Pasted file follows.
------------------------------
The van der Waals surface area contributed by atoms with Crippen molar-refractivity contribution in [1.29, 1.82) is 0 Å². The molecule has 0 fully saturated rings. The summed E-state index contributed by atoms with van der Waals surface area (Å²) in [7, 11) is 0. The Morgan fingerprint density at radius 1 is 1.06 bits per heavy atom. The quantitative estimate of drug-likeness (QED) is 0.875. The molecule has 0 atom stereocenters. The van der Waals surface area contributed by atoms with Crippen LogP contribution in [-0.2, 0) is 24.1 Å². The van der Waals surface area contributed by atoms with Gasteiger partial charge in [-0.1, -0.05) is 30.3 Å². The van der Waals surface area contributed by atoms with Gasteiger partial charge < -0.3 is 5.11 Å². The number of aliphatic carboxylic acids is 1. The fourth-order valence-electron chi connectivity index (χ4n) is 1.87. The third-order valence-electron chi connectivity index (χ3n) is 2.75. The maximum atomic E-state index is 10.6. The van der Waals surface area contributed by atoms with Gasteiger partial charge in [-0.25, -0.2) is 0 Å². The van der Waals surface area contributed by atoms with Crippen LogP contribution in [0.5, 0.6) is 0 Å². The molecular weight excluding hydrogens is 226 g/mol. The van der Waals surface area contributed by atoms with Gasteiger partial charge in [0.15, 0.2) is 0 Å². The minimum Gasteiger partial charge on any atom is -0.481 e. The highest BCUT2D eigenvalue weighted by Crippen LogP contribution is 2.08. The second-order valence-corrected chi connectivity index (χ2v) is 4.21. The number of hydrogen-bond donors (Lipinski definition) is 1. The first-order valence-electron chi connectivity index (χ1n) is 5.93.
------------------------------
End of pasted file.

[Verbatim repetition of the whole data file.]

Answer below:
The van der Waals surface area contributed by atoms with Crippen molar-refractivity contribution in [1.29, 1.82) is 0 Å². The molecule has 0 fully saturated rings. The summed E-state index contributed by atoms with van der Waals surface area (Å²) in [7, 11) is 0. The Morgan fingerprint density at radius 1 is 1.06 bits per heavy atom. The quantitative estimate of drug-likeness (QED) is 0.875. The molecule has 0 atom stereocenters. The van der Waals surface area contributed by atoms with Crippen LogP contribution in [-0.2, 0) is 24.1 Å². The van der Waals surface area contributed by atoms with Gasteiger partial charge in [-0.1, -0.05) is 30.3 Å². The van der Waals surface area contributed by atoms with Gasteiger partial charge < -0.3 is 5.11 Å². The number of aliphatic carboxylic acids is 1. The fourth-order valence-electron chi connectivity index (χ4n) is 1.87. The third-order valence-electron chi connectivity index (χ3n) is 2.75. The maximum atomic E-state index is 10.6. The van der Waals surface area contributed by atoms with Gasteiger partial charge in [-0.25, -0.2) is 0 Å². The van der Waals surface area contributed by atoms with Crippen LogP contribution in [0.5, 0.6) is 0 Å². The molecular weight excluding hydrogens is 226 g/mol. The van der Waals surface area contributed by atoms with Gasteiger partial charge in [0.15, 0.2) is 0 Å². The minimum Gasteiger partial charge on any atom is -0.481 e. The highest BCUT2D eigenvalue weighted by Crippen LogP contribution is 2.08. The second-order valence-corrected chi connectivity index (χ2v) is 4.21. The number of hydrogen-bond donors (Lipinski definition) is 1. The first-order valence-electron chi connectivity index (χ1n) is 5.93.